All Aboard for Abroad?

Parma, Milan, Copenhagen, and Madrid: These are four of the many city names I have heard in the past month as sophomore students grapple with their semester abroad decisions. As a tennis player at Boston College, I can’t go abroad, but that doesn’t mean that I haven’t been heavily affected by the decision-making process. I have noticed how difficult it has been for many sophomores to get into their top-three programs, and especially how challenging it is for those unfortunate ones to go abroad to a program they didn’t originally want.

Spending four months in a foreign country is certainly a difficult decision to make. To me, BC has always felt like home, and I know many of my friends feel the same way. Going abroad definitely upends any sense of home. It is quite the opposite experience really, as you delve into new cultures and norms and are expected to adapt in just a few short weeks.

It’s not as easy as going home for a weekend when you want to snuggle with your dogs. It’s a big decision to make, and some students are more inclined to dive into the adventure, whereas others really contemplate being an ocean away from everything they have ever known. Those four months may not seem like much, but they could be.

It was tough to accept the fact that many of my my closest friends would be leaving campus for an entire semester. I sometimes still feel like a freshman who is just starting to settle in, yet in reality I am a rising junior surrounded by the pressures of abroad, internships, and long-distance friendships. It truly is mind-blowing how fast time flies. Despite knowing that it is only a semester, I am still upset that I will miss out on sharing a semester’s worth of memories with some of my friends. Despite this, the best thing about BC has always been the people I have met, and I am certain that this will be another opportunity for me to meet many more new people on campus and branch out.

Students at BC primarily choose to go abroad in the spring semester, because they don’t want to miss out on the football tailgating season. This creates problems when so many students want to go abroad in the spring and only a limited amount of spots are available. Another issue that BC faced this year was the fact that the Class of 2021 is over-enrolled, which resulted in many students being denied from their third option, as each program has a different number of students it can accept and places restrictions on over-enrolling students from BC. When this happens, those unlucky students fill out another application with their fourth, fifth and sixth choices, which are only the programs that are still available, otherwise known as the programs no one really wanted.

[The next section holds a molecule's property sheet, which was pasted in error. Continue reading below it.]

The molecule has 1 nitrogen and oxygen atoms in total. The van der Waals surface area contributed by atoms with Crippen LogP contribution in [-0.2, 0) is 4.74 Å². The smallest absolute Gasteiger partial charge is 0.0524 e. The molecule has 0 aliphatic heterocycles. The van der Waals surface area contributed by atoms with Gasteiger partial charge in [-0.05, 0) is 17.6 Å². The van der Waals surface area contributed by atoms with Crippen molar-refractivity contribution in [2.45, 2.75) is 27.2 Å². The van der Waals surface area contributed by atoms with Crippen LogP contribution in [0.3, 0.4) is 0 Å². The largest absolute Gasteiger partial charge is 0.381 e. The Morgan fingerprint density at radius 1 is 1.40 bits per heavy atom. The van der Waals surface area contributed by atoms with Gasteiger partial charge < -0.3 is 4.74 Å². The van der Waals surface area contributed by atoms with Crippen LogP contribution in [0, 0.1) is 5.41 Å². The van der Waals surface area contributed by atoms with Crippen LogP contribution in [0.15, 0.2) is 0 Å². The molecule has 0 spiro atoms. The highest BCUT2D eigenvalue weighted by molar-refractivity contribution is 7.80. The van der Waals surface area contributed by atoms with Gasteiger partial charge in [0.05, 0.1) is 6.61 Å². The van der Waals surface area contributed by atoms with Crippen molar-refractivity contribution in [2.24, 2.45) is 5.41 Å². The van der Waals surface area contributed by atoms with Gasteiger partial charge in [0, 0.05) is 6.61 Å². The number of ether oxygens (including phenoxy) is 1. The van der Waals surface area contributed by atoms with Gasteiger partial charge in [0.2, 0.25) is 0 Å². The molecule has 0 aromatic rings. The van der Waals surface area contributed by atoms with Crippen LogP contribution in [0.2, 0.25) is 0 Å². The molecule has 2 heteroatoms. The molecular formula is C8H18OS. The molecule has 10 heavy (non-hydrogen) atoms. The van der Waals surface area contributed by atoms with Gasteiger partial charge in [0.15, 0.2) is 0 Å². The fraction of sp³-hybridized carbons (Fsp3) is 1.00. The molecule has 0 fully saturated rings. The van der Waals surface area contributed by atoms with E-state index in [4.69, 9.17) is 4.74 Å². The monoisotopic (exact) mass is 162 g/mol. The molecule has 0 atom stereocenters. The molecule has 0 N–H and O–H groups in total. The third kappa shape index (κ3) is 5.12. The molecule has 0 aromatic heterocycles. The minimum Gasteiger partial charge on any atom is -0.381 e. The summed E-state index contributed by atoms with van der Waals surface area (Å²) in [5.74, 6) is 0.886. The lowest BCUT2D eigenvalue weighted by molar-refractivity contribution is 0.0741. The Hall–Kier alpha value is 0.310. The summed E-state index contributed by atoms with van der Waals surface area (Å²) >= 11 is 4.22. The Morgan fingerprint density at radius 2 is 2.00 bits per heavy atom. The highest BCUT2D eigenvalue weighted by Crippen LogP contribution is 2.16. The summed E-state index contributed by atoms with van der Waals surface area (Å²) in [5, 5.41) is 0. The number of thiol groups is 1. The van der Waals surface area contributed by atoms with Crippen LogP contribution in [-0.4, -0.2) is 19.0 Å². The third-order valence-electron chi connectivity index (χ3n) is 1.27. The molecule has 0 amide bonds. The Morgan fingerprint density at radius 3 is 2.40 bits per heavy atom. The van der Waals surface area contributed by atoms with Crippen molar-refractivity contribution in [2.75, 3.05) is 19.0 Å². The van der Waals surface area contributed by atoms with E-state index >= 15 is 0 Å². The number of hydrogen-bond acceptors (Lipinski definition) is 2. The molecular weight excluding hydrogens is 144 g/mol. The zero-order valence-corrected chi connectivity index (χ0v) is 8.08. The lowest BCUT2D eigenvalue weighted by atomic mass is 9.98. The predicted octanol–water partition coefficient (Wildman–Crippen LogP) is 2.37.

I witnessed the majority of my friend group get denied from their top three choices. From what I understood, BC’s study abroad program is quite dysfunctional; the Office of International Programs (OIP) says that GPA is a major factor, but I’ve seen students with a 3.9 GPA get denied from their top-three choices. My friends who didn’t get into their top choices had to apply to a fourth school in a city they were not thrilled about during the fall semester. It begged the question, was “abroad” worth it?

To this day, I really don’t know. I don’t doubt that it is fun and if I could, I too would be applying for the opportunity. What I don’t know is would I be desperate enough to go to a city I didn’t really want to visit, just so I could say that I was going abroad. A part of me thinks the notion of “abroad” is hyped up, whereas another part of me believes that is is a great opportunity to find independence and experience different cultures.

It really is a difficult decision, and although BC has placed 80 percent of students into their top-three choices, I feel sorry for the other 20 percent.

Watching my friends struggle with making the commitment has been challenging, and many are still undecided about their future plans. Even though I will dearly miss my friends when they go, I feel a tiny bit lucky that I am forced to stay on campus all year and am able to avoid the mess of the abroad application process.